Difference between revisions of "Mineralization in Northern England"

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From: Stone, P, Millward, D, Young, B, Merritt, J W, Clarke, S M, McCormac, M and Lawrence, D J D. 2010. British regional geology: Northern England. Fifth edition. Keyworth, Nottingham: British Geological Survey.


Principal metalliferous mining sites of Cumbria and the Lake District. Named localities are those mentioned in the text. P916088.
Principal mineral veins and mining sites in the Isle of Man. P916090.

The rocks of northern England host a remarkable variety of epigenetic mineralisation styles, with examples concentrated mainly in the northern Pennines, the Lake District, west and south Cumbria, the Isle of Man and adjacent to the margins of the East Irish Sea Basin. Mineralisation ranges in age from Ordovician to Holocene. Metalliferous veins and related deposits comprise the bulk of this mineralisation, but the area also contains significant deposits of nonmetallic minerals, some of which have been of economic importance. Their essential features and the likely origins of the principal vein suites are discussed below. The deposits are epigenetic, that is they were formed at relatively high levels, near to the surface of the Earth; pressures and temperatures were accordingly low.

Lake District

Epigenetic mineralisation within the Lower Palaeozoic rocks of the Lake District inlier is largely confined to the Skiddaw, Eycott Volcanic and Borrowdale Volcanic groups and the major igneous intrusions (P916088)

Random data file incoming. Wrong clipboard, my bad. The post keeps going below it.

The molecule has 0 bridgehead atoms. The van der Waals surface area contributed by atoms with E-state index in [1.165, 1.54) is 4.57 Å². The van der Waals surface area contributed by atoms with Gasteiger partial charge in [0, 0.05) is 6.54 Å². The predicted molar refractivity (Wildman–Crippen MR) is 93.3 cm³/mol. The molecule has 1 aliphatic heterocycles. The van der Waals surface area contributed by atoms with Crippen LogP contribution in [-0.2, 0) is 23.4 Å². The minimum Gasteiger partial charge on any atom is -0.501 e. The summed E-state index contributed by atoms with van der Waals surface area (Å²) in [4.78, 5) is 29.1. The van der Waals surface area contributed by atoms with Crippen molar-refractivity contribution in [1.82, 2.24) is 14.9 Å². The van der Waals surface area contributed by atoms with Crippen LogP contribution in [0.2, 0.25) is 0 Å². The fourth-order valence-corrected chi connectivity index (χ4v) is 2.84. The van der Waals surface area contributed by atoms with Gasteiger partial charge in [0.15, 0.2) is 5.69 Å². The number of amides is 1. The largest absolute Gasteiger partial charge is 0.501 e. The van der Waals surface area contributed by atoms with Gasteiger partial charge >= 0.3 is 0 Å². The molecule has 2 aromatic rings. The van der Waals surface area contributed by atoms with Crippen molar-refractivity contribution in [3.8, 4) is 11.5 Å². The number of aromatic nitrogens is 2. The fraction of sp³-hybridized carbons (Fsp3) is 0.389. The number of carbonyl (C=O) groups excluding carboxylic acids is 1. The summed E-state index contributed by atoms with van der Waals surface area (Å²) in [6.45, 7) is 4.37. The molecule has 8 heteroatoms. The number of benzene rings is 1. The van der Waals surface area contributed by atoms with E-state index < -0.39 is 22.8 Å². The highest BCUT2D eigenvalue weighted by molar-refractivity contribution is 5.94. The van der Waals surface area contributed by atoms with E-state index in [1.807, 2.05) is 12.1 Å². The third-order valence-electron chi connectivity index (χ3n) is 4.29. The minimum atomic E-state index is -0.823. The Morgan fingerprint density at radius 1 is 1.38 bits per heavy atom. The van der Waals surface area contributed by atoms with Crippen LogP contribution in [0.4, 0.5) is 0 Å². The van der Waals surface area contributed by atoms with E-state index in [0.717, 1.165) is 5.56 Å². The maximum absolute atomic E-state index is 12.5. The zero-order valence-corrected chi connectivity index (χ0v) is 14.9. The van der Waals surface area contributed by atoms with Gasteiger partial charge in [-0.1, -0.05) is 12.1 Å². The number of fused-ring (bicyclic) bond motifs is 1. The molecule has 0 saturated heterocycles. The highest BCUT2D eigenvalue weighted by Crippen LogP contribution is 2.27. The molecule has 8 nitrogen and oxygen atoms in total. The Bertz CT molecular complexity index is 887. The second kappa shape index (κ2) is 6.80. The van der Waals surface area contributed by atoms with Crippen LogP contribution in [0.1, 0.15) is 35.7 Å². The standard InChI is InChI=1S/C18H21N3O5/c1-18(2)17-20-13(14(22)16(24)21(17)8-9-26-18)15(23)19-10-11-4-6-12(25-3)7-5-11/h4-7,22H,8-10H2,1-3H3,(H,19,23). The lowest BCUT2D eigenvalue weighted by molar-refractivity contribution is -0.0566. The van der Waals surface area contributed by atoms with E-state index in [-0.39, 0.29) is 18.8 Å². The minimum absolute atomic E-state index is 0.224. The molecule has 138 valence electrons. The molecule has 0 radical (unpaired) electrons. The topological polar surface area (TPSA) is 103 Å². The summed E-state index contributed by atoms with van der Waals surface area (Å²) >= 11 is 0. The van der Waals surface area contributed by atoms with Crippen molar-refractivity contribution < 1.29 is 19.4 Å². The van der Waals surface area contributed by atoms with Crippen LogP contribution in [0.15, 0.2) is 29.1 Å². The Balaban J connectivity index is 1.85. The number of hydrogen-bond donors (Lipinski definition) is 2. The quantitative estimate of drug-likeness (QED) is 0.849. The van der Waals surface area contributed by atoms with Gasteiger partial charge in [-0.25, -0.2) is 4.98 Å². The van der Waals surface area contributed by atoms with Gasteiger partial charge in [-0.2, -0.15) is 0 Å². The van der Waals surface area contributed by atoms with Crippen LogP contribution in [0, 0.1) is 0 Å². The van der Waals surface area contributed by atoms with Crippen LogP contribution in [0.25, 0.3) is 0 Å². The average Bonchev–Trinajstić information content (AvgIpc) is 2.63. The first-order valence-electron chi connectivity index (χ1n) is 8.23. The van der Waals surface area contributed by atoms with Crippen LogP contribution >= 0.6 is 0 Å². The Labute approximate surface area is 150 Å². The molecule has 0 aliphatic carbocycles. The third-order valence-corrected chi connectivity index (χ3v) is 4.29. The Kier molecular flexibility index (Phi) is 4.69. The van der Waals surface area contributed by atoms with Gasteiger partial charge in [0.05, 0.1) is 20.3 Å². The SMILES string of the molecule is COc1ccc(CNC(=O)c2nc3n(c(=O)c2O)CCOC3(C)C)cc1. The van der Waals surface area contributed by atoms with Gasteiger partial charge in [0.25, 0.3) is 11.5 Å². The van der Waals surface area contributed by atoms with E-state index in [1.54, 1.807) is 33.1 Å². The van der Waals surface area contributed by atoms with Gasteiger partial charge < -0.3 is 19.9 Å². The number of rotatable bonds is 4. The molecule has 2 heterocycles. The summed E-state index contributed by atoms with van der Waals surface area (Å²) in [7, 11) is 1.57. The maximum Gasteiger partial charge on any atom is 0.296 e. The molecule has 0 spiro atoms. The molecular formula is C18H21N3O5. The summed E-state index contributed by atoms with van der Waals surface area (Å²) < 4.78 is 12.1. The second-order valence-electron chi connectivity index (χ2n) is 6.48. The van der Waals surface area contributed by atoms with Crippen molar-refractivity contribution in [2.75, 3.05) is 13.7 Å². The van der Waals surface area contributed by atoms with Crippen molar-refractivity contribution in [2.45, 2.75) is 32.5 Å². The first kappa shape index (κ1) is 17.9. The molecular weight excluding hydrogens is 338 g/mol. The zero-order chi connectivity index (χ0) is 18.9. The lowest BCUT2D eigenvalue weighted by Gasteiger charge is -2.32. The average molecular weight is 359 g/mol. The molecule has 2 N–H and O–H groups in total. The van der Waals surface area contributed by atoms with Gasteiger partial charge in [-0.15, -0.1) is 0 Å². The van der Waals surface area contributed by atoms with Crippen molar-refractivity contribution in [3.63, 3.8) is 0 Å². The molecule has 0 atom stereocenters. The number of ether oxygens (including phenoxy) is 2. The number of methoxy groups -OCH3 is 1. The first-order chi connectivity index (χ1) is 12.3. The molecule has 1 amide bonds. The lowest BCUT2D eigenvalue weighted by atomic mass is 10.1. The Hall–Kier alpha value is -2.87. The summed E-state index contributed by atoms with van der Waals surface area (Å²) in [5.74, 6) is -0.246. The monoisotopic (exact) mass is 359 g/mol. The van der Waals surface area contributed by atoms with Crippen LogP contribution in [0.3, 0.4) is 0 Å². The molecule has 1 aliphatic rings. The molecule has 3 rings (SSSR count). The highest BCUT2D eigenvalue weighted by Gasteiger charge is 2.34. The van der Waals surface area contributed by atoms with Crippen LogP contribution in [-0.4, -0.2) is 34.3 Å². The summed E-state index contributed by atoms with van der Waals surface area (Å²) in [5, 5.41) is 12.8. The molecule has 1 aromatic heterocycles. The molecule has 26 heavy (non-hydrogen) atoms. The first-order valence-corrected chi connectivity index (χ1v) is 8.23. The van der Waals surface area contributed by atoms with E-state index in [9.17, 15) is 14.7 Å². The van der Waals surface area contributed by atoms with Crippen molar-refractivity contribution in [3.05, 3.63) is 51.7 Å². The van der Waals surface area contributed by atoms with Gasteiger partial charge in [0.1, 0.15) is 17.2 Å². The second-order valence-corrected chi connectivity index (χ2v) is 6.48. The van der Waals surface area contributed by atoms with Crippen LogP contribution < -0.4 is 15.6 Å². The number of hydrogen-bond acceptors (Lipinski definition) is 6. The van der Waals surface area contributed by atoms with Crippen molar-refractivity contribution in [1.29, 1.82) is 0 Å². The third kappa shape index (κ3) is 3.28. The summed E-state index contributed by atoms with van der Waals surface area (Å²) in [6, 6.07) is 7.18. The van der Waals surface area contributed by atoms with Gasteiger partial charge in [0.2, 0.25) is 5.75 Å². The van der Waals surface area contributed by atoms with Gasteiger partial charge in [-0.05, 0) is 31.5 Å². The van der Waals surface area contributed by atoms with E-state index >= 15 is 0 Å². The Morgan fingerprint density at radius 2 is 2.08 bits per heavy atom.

Haematite deposits of Cumbria

The Carboniferous limestones of west and south Cumbria host a large number of haematite orebodies. The west Cumbrian iron orefield, which comprises a comparatively narrow belt of country extending between Lamplugh and Calder Bridge, may be considered in two unequal parts.

  • The large, exposed orefield north of Egremont (P916088) where Carboniferous limestone crops out at the surface.
  • The southern, concealed portion of the orefield extends south of Egremont, where Carboniferous rocks pass beneath the unconformable cover of Permo-Triassic strata.

Northern Pennine Orefield

The comparatively thin succession of Carboniferous rocks on the Alston Block are cut by an extensive suite of veins and related deposits which collectively make up the Northern Pennine Orefield. The orefield coincides closely with the uplands of the northern Pennines, but extends eastwards to include parts of the Durham Coalfield. A group of richly mineralised faults close to the southern margin of the Northumberland Trough in the Haydon Bridge area, are generally regarded as comprising an outlying portion of the orefield.

Isle of Man

Epigenetic mineralisation within the Isle of Man comprises a range of vein deposits (P916090). The most significant of these are associated with steeply inclined faults in the Tremadoc to Arenig, turbiditic strata of the Manx Group, although some veins in the Foxdale area pass into granite at depth.

Basin margin mineralization

An en échelon belt of faulting extends from the Cumbrian coast near Maryport to the Northumberland coast at Cullercoats. It includes the Maryport, Gilcrux, Stublick and Ninety Fathom faults, which together define the boundary between the Lake District and North Pennine blocks, and the Solway–Northumberland Trough.

Links to key articles

Lake District
Haematite deposits of Cumbria
Isle of Man
Northern Pennine Orefield
Basin-margin mineralisation


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